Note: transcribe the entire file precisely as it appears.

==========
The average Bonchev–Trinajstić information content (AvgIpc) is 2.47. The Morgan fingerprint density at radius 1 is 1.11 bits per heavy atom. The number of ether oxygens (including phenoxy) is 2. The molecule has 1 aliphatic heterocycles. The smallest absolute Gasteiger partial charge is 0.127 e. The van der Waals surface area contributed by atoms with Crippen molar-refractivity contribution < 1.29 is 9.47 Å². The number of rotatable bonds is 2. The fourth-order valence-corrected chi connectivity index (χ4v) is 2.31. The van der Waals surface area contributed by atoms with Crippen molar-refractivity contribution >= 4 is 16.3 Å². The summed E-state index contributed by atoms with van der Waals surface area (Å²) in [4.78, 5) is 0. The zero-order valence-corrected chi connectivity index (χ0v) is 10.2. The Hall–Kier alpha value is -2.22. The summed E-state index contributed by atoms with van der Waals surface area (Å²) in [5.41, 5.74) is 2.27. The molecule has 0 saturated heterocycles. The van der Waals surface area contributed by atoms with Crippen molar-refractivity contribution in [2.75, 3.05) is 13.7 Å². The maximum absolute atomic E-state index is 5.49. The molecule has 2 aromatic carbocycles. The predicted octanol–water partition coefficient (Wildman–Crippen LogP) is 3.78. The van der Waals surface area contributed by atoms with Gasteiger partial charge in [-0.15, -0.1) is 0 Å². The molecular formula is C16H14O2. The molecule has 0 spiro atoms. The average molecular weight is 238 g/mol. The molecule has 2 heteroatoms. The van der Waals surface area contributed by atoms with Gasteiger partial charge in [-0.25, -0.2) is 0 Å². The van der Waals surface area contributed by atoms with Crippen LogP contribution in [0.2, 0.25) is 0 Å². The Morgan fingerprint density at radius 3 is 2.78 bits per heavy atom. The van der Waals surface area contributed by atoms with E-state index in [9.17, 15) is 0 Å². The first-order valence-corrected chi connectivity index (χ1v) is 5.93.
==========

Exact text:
The average Bonchev–Trinajstić information content (AvgIpc) is 2.47. The Morgan fingerprint density at radius 1 is 1.11 bits per heavy atom. The number of ether oxygens (including phenoxy) is 2. The molecule has 1 aliphatic heterocycles. The smallest absolute Gasteiger partial charge is 0.127 e. The van der Waals surface area contributed by atoms with Crippen molar-refractivity contribution < 1.29 is 9.47 Å². The number of rotatable bonds is 2. The fourth-order valence-corrected chi connectivity index (χ4v) is 2.31. The van der Waals surface area contributed by atoms with Crippen molar-refractivity contribution >= 4 is 16.3 Å². The summed E-state index contributed by atoms with van der Waals surface area (Å²) in [4.78, 5) is 0. The zero-order valence-corrected chi connectivity index (χ0v) is 10.2. The Hall–Kier alpha value is -2.22. The summed E-state index contributed by atoms with van der Waals surface area (Å²) in [5.41, 5.74) is 2.27. The molecule has 0 saturated heterocycles. The van der Waals surface area contributed by atoms with Crippen molar-refractivity contribution in [2.75, 3.05) is 13.7 Å². The maximum absolute atomic E-state index is 5.49. The molecule has 2 aromatic carbocycles. The predicted octanol–water partition coefficient (Wildman–Crippen LogP) is 3.78. The van der Waals surface area contributed by atoms with Gasteiger partial charge in [-0.15, -0.1) is 0 Å². The molecular formula is C16H14O2. The molecule has 0 spiro atoms. The average molecular weight is 238 g/mol. The molecule has 2 heteroatoms. The van der Waals surface area contributed by atoms with Gasteiger partial charge in [-0.25, -0.2) is 0 Å². The van der Waals surface area contributed by atoms with Crippen LogP contribution in [0.2, 0.25) is 0 Å². The Morgan fingerprint density at radius 3 is 2.78 bits per heavy atom. The van der Waals surface area contributed by atoms with E-state index in [9.17, 15) is 0 Å². The first-order valence-corrected chi connectivity index (χ1v) is 5.93.